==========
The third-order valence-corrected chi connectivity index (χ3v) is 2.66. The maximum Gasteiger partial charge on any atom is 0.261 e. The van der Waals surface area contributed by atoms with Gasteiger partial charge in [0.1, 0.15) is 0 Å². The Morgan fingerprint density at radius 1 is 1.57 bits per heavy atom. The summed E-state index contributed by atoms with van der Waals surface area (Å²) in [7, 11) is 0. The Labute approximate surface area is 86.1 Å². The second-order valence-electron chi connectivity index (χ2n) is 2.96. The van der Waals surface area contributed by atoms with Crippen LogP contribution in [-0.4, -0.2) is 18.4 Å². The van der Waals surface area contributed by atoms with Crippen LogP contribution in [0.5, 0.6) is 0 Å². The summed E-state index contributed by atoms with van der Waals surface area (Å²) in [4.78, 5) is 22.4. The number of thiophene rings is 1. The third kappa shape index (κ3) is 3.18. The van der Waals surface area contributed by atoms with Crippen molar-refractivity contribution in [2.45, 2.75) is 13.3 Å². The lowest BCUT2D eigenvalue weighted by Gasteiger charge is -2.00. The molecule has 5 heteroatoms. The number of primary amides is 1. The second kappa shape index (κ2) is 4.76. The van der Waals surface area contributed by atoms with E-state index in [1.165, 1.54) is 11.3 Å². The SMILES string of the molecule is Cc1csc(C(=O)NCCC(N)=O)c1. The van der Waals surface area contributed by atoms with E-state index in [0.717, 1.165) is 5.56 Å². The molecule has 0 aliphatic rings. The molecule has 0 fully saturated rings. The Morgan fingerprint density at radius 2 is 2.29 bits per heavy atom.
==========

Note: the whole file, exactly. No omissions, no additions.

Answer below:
The third-order valence-corrected chi connectivity index (χ3v) is 2.66. The maximum Gasteiger partial charge on any atom is 0.261 e. The van der Waals surface area contributed by atoms with Gasteiger partial charge in [0.1, 0.15) is 0 Å². The Morgan fingerprint density at radius 1 is 1.57 bits per heavy atom. The summed E-state index contributed by atoms with van der Waals surface area (Å²) in [7, 11) is 0. The Labute approximate surface area is 86.1 Å². The second-order valence-electron chi connectivity index (χ2n) is 2.96. The van der Waals surface area contributed by atoms with Crippen LogP contribution in [-0.4, -0.2) is 18.4 Å². The van der Waals surface area contributed by atoms with Crippen LogP contribution in [0.5, 0.6) is 0 Å². The summed E-state index contributed by atoms with van der Waals surface area (Å²) in [4.78, 5) is 22.4. The number of thiophene rings is 1. The third kappa shape index (κ3) is 3.18. The van der Waals surface area contributed by atoms with Crippen molar-refractivity contribution in [2.45, 2.75) is 13.3 Å². The lowest BCUT2D eigenvalue weighted by Gasteiger charge is -2.00. The molecule has 5 heteroatoms. The number of primary amides is 1. The second kappa shape index (κ2) is 4.76. The van der Waals surface area contributed by atoms with E-state index in [1.165, 1.54) is 11.3 Å². The SMILES string of the molecule is Cc1csc(C(=O)NCCC(N)=O)c1. The van der Waals surface area contributed by atoms with E-state index in [0.717, 1.165) is 5.56 Å². The molecule has 0 aliphatic rings. The molecule has 0 fully saturated rings. The Morgan fingerprint density at radius 2 is 2.29 bits per heavy atom.